8. Lane Departure Warning

Distracted driving happens. Whether it’s a quick glance at the stereo to change the channel or a child urgently asking for your attention, sometimes we pay a little less attention to the road than we should.

Lane departure warning systems use cameras to determine if a car has drifted across a marked lane line, giving a visual or audible notification (or even a vibration through the seat or steering wheel) that you’ve moved too far out of your lane. The system turns itself off when you use a directional, so there’s no fear of accidental engagement.

More advanced tech, sometimes called Lane Keeping Assist, can even help nudge you back into the proper lane, which can be a literal life-saver if you were heading into opposing traffic.

9. Automatic Emergency Braking

Automatic Emergency Braking or AEB uses a variety of sensors to determine if a forward collision crash is imminent and automatically applies the brakes to diminish the severity or avoid a crash entirely.

The auto industry agreed to make AEB standard in cars by 2022, but many vehicles have it available today. The systems are extremely good, though you absolutely shouldn’t rely on it to stop you — it’s meant as a last resort for when the driver isn’t paying attention, and it’s extremely alarming when the system does engage. While Apple CarPlay and smartphone apps are important, this one could save your life, so it’s worth making this one a high priority on your shopping list.

10. 360-Degree Camera

Insurance claims from low-speed crashes are some of the most common in the industry. Usually occurring during parking, a 360-degree camera system can make life a lot easier for folks who might not realize just how big that new SUV is.

By combining cameras on every side of the car with some clever computing power, your car’s display can show a virtual top-down view of your surroundings. It can show the sides of your garage, whether you’re lined up in the parking spot at the grocery store, or provide invaluable assistance while parallel parking.

The systems are getting cheaper and cheaper, and are available on even moderately priced cars these days. If you’re in the market for a small hatchback, you might not need this one as much — but a big SUV? You could find it invaluable.

 

5 things you can do in 5 minutes to boost your internet privacy

It’s time to break out of some bad habits before they come back to bite you.

With social networks working overtime to fight off fake news and fake users, data-harvesting apps sneaking onto the Play Store and some websites trying to turn your computer into a cryptocurrency generator, you may be getting a little anxious about the privacy of your personal data.

Thankfully, the process of getting your house in order isn’t complicated or even time-consuming. You’ve probably been thinking about trying some of these things already, and you just haven’t found the right time. The signs indicate that the right time can’t wait much longer, at the rate things are going in the cybersecurity world. So here are five major things that you can do in a matter of minutes to boost your privacy online.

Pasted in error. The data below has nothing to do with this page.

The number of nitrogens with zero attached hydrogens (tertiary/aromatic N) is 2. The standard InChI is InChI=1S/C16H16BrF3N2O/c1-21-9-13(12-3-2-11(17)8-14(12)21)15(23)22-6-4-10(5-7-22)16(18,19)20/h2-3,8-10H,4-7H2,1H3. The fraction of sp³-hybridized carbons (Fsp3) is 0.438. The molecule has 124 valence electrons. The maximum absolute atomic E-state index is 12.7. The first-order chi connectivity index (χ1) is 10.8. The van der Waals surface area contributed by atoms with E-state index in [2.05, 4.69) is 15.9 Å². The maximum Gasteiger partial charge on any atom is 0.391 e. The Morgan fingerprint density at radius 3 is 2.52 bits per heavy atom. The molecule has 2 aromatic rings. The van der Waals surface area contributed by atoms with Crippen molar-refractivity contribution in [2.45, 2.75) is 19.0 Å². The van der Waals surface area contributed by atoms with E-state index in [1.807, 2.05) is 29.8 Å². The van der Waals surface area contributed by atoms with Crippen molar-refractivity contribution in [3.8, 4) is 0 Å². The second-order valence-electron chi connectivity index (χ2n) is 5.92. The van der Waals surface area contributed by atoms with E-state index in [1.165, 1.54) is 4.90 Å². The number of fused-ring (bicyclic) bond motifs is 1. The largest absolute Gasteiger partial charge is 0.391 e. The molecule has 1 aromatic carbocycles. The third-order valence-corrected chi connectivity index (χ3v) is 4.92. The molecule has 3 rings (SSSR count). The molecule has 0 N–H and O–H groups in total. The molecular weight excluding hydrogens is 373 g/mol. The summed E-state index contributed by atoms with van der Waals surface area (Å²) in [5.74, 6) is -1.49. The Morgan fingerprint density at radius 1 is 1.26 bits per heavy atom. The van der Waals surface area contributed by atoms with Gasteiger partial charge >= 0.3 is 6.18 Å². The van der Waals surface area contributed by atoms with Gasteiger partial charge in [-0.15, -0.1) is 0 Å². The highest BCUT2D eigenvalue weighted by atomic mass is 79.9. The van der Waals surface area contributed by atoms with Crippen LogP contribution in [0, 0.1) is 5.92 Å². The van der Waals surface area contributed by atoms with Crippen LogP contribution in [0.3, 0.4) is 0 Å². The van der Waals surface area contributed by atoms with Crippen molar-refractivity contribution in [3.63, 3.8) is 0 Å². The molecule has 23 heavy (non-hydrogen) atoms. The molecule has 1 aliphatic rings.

SEE: Google Pay: How and why you should use an app like this to buy things at the store

Get a password manager so you can stop using bad passwords everywhere

Unless you are a savant, your brain can only handle so much complexity when it comes to creating and then remembering a robust password. If you’re like most people, your password is based on personal details that are trivial to figure out, like birthdays, street addresses and anniversary dates.

And we say “password” because you’re also likely to be using the same one for multiple logins. Maybe you change a letter or number here or there, but let me tell you: When push comes to shove, this will not be enough.

Thankfully, you can defeat this bad habit in just a few clicks, thanks to password managers. These are apps and browser extensions where you only need to remember one “master password.” The manager generates the rest of them, and you just paste these into a login screen when you need to.

The good managers even recognize what website you’re on, and they’ll present the correct entry, instead of requiring you to look it up. You won’t even need to know the password that the manager generates — just log into the manager, click the relevant entry and paste your password in the browser or app.

If you’re logging into something on a mobile device, you’ll also usually find an “Autofill” option if you long-press the location where you enter your password. Choosing this option should automatically open your password manager app and swap you over to it. Then you can copy and paste your password with a few taps.

Bitwarden (download for iOS or Android), LastPass (download for iOS or Android) and 1Password (download for iOS or Android) are all solid choices, based on our testing.

Set up app-based two-factor authentication to protect your online accounts

For websites and services where you need to ensure the security of your account, like your bank, passwords alone simply are not enough anymore. In this scenario, you need two-factor authentication (2FA) — specifically, the kind where a mobile app generates login codes for you. Not the kind where you are sent an SMS text message, because those can be intercepted or just fail to arrive.